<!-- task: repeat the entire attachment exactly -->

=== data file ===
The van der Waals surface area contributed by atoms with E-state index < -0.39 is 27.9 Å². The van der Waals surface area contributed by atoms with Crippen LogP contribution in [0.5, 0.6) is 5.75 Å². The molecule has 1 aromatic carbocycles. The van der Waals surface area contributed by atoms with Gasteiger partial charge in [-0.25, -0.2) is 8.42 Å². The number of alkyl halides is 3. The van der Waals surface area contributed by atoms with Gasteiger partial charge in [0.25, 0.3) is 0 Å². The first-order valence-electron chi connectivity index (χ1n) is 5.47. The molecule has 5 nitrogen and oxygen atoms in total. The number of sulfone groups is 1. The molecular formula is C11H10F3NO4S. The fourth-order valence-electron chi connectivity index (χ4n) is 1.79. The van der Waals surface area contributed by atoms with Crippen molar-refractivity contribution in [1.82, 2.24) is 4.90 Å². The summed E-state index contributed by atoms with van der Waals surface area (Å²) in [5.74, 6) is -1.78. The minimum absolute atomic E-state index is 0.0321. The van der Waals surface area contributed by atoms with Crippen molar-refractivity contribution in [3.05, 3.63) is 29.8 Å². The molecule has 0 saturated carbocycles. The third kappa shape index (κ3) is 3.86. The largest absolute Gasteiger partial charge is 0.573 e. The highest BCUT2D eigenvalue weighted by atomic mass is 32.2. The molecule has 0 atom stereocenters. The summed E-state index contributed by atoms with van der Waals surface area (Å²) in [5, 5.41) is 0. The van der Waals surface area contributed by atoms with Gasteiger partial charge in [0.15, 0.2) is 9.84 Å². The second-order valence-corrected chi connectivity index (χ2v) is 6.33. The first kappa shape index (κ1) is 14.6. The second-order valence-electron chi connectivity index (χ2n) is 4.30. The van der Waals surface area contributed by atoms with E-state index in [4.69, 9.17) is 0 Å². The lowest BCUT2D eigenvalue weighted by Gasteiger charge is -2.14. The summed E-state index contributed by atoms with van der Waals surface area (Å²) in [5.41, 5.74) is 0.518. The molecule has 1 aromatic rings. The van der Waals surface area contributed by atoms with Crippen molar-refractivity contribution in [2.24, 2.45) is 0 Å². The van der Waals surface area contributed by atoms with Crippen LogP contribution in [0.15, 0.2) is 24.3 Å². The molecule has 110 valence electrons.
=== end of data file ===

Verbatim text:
The van der Waals surface area contributed by atoms with E-state index < -0.39 is 27.9 Å². The van der Waals surface area contributed by atoms with Crippen LogP contribution in [0.5, 0.6) is 5.75 Å². The molecule has 1 aromatic carbocycles. The van der Waals surface area contributed by atoms with Gasteiger partial charge in [-0.25, -0.2) is 8.42 Å². The number of alkyl halides is 3. The van der Waals surface area contributed by atoms with Gasteiger partial charge in [0.25, 0.3) is 0 Å². The first-order valence-electron chi connectivity index (χ1n) is 5.47. The molecule has 5 nitrogen and oxygen atoms in total. The number of sulfone groups is 1. The molecular formula is C11H10F3NO4S. The fourth-order valence-electron chi connectivity index (χ4n) is 1.79. The van der Waals surface area contributed by atoms with Crippen molar-refractivity contribution in [1.82, 2.24) is 4.90 Å². The summed E-state index contributed by atoms with van der Waals surface area (Å²) in [5.74, 6) is -1.78. The minimum absolute atomic E-state index is 0.0321. The van der Waals surface area contributed by atoms with Crippen molar-refractivity contribution in [3.05, 3.63) is 29.8 Å². The molecule has 0 saturated carbocycles. The third kappa shape index (κ3) is 3.86. The largest absolute Gasteiger partial charge is 0.573 e. The highest BCUT2D eigenvalue weighted by atomic mass is 32.2. The molecule has 0 atom stereocenters. The summed E-state index contributed by atoms with van der Waals surface area (Å²) in [5, 5.41) is 0. The van der Waals surface area contributed by atoms with Gasteiger partial charge in [0.15, 0.2) is 9.84 Å². The second-order valence-corrected chi connectivity index (χ2v) is 6.33. The first kappa shape index (κ1) is 14.6. The second-order valence-electron chi connectivity index (χ2n) is 4.30. The van der Waals surface area contributed by atoms with E-state index in [4.69, 9.17) is 0 Å². The lowest BCUT2D eigenvalue weighted by Gasteiger charge is -2.14. The summed E-state index contributed by atoms with van der Waals surface area (Å²) in [5.41, 5.74) is 0.518. The molecule has 1 aromatic rings. The van der Waals surface area contributed by atoms with Crippen molar-refractivity contribution in [2.24, 2.45) is 0 Å². The van der Waals surface area contributed by atoms with Crippen LogP contribution in [0.15, 0.2) is 24.3 Å². The molecule has 110 valence electrons.